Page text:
The conservative evangelical ‘covenant’
I was initially quite concerned when I heard about the so called ‘covenant’ delivered to Archbishop Rowan by a group of conservative evangelical Anglicans last week. (I use the word ‘covenant’ in inverted commas as a covenant is an agreement betwen two people, which this is not.) The ‘covenant’ basically says that they are going…
I was initially quite concerned when I heard about the so called ‘covenant’ delivered to Archbishop Rowan by a group of conservative evangelical Anglicans last week. (I use the word ‘covenant’ in inverted commas as a covenant is an agreement betwen two people, which this is not.) The ‘covenant’ basically says that they are going to bypass Bishops they don’t like, withold their contributions to diocesan funds if they feel like it and ordain whoever they want to. You can read it here should you want to.
I was alarmed to see that it came from groups including the Church of England Evangelical Council (CEEC), a group representing a range of evangelicals within the C of E.
But all is well – and in this case I’m glad I was very slow in saying anything about this story. It turns out that the covenant does not even have the support of the council members of the CEEC, let alone any of the member organisations or ordinary members. Bishop Pete of Willesden and the Ship of Fools (and a member of the council) is publicly distancing himself from it and I very much doubt that most members of institutions such as the Evangelical Alliance, Scripture Union, New Wine, the evangelical theological colleges (Ridley Hall Cambridge, Wycliffe Hall Oxford, Cranmer Hall, Durham, Oak Hill College London, Trinity College Bristol, St. John’s College, Nottingham) all of whom are represented on the council were even consulted let alone support the ‘covenant’. The “CEEC President and Chairman sign new Covenant on behalf of CEEC” headline really is rather made up.
The final nail in its coffin was this response by the Bishop of Durham, Tom Wright. If you only read one link on this story this is probably your one.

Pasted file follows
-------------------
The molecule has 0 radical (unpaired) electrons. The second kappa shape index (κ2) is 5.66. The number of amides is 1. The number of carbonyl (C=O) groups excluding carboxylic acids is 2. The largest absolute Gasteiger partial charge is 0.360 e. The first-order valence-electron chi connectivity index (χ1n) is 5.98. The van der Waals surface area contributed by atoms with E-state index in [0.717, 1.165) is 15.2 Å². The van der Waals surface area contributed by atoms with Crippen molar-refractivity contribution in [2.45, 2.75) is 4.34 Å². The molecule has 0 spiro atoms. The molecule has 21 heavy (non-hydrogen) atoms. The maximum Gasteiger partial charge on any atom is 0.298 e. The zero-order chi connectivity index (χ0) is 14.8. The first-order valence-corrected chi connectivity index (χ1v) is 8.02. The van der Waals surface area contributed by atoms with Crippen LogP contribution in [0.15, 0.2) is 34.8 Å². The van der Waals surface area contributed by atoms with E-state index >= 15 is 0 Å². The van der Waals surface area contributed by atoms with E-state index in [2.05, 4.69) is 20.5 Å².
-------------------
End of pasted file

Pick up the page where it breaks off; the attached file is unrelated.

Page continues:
If I were a member of any of the organisations listed above I’d be asking my CEEC representative (or college principal) a difficult question or two. As Tom Wright said: “It looks as though the authors are hoping that the members of their organizations will not dare to challenge them, though when we work through the document we find plenty of reasons why they should.”
- Fulcrum statement. In fact the Fulcrum site is a good site to wander around – evangelicals trying to approach these things in a sensible way.
- PRELUDIUM: Giving Covenant a Bad Name
- Simon has been posting the news links on this at Thinking Anglicans – you’ll need to scroll down over the posts from the last week.
- Bigbulkyanglican: Anglican identity
- Steve Tilley: Make or Break
- Andrew (Tall Skinny Kiwi): “But it looks to me like the beginning of a conversation.” Sorry Andrew – can’t agree. This is an attempt to disrupt the conversation.
- Richard comments: Happy Lawyers in Virginia, Unhappy Covenanters in the UK
Update: A great post by Paul Roberts – A lament for Evangelicalism
Remember how you were once concerned above all other things with bringing the Good News to people who didn’t know who Jesus was and what he has done. Now all you seem interested in is sex and church politics, as if without the Church getting straightened (sic) out on this issue, the gospel somehow is powerless. Do you still believe in the gospel? Or are you so concerned about the purity of the Church that you’ve made the gospel a function of ethics or ecclesiology. From where I sit, you seem to have lost your first love, your first passion, your driving force. At the turn of the 21st century, you could have lead, harmoniously, the whole of the Church of England, into an era of unrivaled creative passion for evangelism. Instead, you ran into a churchy ghetto, became sex-obsessed, and started talking only to yourself.
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